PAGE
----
“Women can’t be in office. They’re too emotional.”
“Women just don't have what it takes to get things done.”
“They have exactly the wrong kinds of traits for a leader.”
Women running for public office often find themselves facing all kinds of trite, sexist assumptions. Women find that they have to prove themselves to be as strong as men in order to avoid being called out for their “delicacy” or “emotional nature.” However, in the upcoming midterm elections, 12 women veterans are completely forgoing this challenge.
As more women feel empowered to run for Congress, we see an increasing amount of female veterans getting their names on ballots. Female veterans have already proven themselves to be strong oracles of change and efficiency through their work in the military. With public military figures such as George Washington University Alum Tammy Duckworth and Tulsi Gabbard already in Congress and women such as Amy McGrath and Mikie Sherill on their way, the blue wave comes with a bit of a pink—and camo—twist.
Amy McGrath from Kentucky came into the limelight with her ad condemning Mitch McConnell and the sexism in the military. As a young girl, McGrath hoped to become a military fighter pilot. She wrote many members of congress (including McConnell, who did not respond) and got one particularly poignant response from Rep. Patricia Schroeder of Colorado: “The object of a war is to win. We should, therefore, field the best-qualified military possible...I think that it is time for military service to be based on qualifications, not gender.” With this sentiment, McGrath is running her campaign for Congress. McGrath later served as a an F/A-18 fighter pilot and went on to serve as a foreign affairs advisor to San Diego’s Rep. Susan Davis. In her campaign ad, McGrath says:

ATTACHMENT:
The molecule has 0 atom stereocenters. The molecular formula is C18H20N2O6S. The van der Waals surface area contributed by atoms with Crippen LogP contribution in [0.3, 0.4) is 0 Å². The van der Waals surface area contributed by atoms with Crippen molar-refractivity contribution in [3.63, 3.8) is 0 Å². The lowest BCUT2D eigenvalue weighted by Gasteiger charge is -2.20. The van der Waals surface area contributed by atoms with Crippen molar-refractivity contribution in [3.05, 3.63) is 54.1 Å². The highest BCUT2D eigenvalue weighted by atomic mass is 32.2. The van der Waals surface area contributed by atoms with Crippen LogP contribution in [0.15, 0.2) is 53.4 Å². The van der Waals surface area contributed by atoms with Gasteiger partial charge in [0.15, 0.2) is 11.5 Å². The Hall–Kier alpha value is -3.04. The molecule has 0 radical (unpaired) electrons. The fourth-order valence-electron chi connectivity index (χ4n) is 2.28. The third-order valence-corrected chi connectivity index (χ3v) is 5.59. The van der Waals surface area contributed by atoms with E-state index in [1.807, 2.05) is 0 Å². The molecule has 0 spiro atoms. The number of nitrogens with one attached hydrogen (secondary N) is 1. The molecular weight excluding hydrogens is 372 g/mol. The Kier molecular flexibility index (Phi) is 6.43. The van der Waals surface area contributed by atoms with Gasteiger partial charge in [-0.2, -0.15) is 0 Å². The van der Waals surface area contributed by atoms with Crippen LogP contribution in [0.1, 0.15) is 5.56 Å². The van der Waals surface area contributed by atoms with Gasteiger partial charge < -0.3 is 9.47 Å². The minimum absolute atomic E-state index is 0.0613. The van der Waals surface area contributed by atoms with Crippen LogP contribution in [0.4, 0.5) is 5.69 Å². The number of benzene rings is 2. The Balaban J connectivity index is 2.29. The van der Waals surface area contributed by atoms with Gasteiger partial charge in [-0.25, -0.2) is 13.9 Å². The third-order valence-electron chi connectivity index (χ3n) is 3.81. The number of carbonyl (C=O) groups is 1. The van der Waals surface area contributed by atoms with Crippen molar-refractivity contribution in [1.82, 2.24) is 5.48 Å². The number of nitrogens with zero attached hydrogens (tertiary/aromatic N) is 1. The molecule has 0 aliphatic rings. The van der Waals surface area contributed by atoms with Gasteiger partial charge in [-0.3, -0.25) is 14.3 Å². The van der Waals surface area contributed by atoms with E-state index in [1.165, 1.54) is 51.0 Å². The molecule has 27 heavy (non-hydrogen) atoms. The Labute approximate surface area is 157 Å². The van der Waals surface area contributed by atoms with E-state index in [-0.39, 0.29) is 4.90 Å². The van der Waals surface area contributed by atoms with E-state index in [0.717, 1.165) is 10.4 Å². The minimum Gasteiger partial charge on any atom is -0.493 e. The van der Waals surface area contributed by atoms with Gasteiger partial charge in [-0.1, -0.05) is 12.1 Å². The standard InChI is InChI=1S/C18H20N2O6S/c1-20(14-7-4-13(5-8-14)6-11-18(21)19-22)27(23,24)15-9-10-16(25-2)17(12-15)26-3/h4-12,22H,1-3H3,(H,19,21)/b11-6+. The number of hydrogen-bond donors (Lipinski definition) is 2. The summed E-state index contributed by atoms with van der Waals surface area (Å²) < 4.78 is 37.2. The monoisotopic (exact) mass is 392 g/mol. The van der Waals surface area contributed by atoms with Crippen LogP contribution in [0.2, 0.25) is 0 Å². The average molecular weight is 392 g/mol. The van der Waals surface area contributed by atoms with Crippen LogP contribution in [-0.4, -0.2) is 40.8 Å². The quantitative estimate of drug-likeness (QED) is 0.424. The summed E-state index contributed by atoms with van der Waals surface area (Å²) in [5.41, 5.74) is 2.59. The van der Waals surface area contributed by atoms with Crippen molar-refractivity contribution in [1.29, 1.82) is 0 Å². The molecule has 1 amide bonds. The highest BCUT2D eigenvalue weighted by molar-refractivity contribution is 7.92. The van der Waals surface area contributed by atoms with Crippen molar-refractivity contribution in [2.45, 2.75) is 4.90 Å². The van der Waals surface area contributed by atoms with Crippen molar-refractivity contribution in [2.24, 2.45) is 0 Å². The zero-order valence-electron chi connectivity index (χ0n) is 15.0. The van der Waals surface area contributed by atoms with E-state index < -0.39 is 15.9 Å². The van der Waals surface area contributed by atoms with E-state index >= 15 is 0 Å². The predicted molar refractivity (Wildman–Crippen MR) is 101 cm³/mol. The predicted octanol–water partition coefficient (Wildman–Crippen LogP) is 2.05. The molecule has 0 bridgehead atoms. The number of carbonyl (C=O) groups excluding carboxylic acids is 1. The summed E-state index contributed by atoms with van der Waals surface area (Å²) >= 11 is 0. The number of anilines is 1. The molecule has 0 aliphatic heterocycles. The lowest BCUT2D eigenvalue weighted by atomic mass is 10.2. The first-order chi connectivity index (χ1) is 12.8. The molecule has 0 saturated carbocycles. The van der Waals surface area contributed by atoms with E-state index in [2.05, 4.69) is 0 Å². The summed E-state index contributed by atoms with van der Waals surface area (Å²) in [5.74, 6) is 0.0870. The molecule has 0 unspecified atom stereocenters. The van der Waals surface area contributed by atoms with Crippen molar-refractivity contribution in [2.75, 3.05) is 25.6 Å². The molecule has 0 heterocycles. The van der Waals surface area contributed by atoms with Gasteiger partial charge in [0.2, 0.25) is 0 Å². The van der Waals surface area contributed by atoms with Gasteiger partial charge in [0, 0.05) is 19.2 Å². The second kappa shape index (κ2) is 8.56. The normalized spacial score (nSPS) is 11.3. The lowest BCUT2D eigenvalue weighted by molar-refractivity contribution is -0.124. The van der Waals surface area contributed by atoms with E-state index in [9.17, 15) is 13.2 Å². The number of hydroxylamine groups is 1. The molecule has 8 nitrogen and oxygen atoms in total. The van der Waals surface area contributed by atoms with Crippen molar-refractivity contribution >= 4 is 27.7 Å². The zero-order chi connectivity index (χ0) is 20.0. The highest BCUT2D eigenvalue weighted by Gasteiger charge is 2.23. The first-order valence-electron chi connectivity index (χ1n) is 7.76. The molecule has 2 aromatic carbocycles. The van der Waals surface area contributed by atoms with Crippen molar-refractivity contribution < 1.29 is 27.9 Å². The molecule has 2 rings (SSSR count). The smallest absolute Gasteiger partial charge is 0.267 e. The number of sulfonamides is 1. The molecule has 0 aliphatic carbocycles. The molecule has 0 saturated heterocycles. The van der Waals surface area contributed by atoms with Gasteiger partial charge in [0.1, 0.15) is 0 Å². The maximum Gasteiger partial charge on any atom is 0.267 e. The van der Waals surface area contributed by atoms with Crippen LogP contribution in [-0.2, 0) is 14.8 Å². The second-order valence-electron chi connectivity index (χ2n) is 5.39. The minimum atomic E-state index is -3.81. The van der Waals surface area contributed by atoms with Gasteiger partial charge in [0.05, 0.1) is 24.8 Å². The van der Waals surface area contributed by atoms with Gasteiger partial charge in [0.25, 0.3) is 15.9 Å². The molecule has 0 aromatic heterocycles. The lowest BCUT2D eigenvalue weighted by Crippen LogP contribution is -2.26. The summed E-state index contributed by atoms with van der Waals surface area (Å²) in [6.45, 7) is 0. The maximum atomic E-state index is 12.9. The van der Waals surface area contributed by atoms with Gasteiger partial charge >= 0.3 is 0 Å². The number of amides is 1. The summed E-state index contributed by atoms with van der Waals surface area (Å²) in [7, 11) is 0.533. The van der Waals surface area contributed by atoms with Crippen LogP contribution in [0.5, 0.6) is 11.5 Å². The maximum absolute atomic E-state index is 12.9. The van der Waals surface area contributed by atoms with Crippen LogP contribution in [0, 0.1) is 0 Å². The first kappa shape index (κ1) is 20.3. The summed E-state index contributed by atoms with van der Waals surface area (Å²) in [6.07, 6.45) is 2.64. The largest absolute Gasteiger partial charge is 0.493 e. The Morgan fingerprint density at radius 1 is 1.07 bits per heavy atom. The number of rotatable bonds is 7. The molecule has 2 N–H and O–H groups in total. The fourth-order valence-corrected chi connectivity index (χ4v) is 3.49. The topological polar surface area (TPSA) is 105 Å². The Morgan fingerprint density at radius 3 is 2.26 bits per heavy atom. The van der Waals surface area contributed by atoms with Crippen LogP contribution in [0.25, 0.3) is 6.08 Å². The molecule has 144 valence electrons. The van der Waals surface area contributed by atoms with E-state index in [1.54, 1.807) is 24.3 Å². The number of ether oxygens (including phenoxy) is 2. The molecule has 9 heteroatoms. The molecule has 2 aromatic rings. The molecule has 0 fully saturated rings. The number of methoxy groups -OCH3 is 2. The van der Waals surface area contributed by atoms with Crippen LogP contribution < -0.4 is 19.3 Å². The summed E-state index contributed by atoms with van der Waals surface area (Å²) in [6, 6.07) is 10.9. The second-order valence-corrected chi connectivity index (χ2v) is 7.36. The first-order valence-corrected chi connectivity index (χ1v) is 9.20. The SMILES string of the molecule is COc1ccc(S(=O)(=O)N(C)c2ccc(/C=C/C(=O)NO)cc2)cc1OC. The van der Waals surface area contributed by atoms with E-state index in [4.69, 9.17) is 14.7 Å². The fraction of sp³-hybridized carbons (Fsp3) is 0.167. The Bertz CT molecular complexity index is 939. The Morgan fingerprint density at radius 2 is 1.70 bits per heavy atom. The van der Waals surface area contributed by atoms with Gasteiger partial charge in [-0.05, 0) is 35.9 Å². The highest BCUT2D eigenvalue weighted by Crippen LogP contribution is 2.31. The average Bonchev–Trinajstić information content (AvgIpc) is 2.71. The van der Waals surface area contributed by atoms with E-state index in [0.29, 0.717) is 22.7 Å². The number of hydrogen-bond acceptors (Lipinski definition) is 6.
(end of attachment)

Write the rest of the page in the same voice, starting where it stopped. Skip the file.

"When I was a young girl growing up in Kentucky, I dreamed of being a fighter pilot. Women couldn‘t do that then. Women couldn‘t do a lot of things. But society changed, laws changed, and I was privileged to attend the Naval Academy. Four long, tough years later I was commissioned as an officer in the United States Marine Corps, and my dream to serve as an F/A-18 fighter pilot came true. But the Academy and the Corps did more than teach me to fly, they instilled values, a desire to serve my country and a code of conduct I will never forget: honor, courage, and commitment. I have lived that code for more than 24 years."
McGrath’s campaign matters because she actively demonstrates how womanhood was not was barred her from achieving her dream, rather it was societal norms. In fact, as McGrath is running for Congress, being a female gives her a bit of a boost; More and more Kentucky women have been motivated to cast their ballots this month thanks to McGrath. Female vets who run for Congress are important. They show voters that women can be strong, decisive, and qualified leaders. These women wear the patriotism and strength needed for the job on their sleeves. If successful, these women may pave the way for all women to run for public office - without the sexist stereotypes.